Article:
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To investigate the effects of atomoxetine on emotional control in adults with ADHD.
We performed an integrated analysis using individual patient data pooled from three Eli Lilly-sponsored studies. An integrated analysis can be viewed as a meta-analysis of individual patient-level data, rather than study-level summary data.
Two populations were identified: a large sample of patients with pre-treatment baseline data (the “overall population”; n = 2846); and a subset of these patients with placebo-controlled efficacy data from baseline to 10 or 12 weeks after initiating treatment (the “placebo-controlled population”; n = 829). At baseline, in the overall population, ∼50% of ADHD patients had BRIEF-AS (Behavior Rating Inventory of Executive Function-Adult Version Self-Report) Emotional control subscores between 21 and 30, compared with ∼10% of normative subjects in the BRIEF-A manual. At endpoint, in the placebo-controlled population, atomoxetine led to a small (effect size 0.19) but significant (P = 0.013) treatment effect for emotional control. The effect size was 0.32 in patients with BRIEF-AS Emotional control scores > 20 at baseline. Improvements in emotional control correlated with improvements in the core ADHD symptoms and quality-of-life.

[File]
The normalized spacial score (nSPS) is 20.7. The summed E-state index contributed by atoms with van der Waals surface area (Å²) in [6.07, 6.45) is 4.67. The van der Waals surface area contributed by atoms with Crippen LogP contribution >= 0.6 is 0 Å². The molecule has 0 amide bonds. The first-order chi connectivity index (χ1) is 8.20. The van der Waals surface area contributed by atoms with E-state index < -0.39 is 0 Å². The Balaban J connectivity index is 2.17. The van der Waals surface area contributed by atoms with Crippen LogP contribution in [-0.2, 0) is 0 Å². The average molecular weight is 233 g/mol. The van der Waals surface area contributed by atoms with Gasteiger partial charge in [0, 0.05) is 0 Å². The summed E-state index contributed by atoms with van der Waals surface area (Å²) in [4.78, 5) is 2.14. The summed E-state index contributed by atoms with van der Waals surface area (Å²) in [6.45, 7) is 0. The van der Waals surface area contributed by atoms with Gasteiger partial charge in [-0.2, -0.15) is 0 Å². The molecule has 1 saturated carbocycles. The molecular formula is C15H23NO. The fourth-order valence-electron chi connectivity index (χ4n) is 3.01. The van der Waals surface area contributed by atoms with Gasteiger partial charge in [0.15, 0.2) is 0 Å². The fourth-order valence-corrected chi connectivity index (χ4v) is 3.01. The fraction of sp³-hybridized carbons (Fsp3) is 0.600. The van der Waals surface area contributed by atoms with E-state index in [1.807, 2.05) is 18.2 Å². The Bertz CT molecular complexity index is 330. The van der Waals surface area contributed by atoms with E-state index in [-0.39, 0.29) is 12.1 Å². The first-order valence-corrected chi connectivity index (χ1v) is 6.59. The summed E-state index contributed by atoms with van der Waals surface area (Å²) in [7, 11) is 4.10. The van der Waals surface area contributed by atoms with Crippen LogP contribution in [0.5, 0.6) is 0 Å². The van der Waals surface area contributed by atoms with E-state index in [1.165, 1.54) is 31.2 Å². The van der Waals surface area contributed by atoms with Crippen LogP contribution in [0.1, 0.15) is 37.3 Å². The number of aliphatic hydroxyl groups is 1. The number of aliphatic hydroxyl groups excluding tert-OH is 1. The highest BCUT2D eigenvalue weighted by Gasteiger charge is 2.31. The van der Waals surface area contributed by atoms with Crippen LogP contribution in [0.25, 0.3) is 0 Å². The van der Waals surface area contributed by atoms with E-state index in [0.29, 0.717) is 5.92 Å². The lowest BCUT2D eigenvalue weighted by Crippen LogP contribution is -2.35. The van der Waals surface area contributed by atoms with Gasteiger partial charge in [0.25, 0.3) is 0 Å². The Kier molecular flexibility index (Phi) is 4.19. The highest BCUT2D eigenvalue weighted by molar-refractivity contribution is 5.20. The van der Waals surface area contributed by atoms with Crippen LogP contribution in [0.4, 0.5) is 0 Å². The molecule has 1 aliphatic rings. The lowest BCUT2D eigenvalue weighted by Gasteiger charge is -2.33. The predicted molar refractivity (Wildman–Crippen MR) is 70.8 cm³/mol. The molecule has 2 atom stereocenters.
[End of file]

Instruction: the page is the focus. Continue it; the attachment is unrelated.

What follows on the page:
As deficient emotional control is associated with impaired social, educational and occupational functioning over and above that explained by core ADHD symptoms alone, improvements in emotional control may be clinically relevant.
At baseline, adults with ADHD were more likely to have impaired emotional control than normative subjects. In the adult ADHD patients, atomoxetine treatment was associated with improvements in emotional control, as well as in core ADHD symptoms and quality-of-life.
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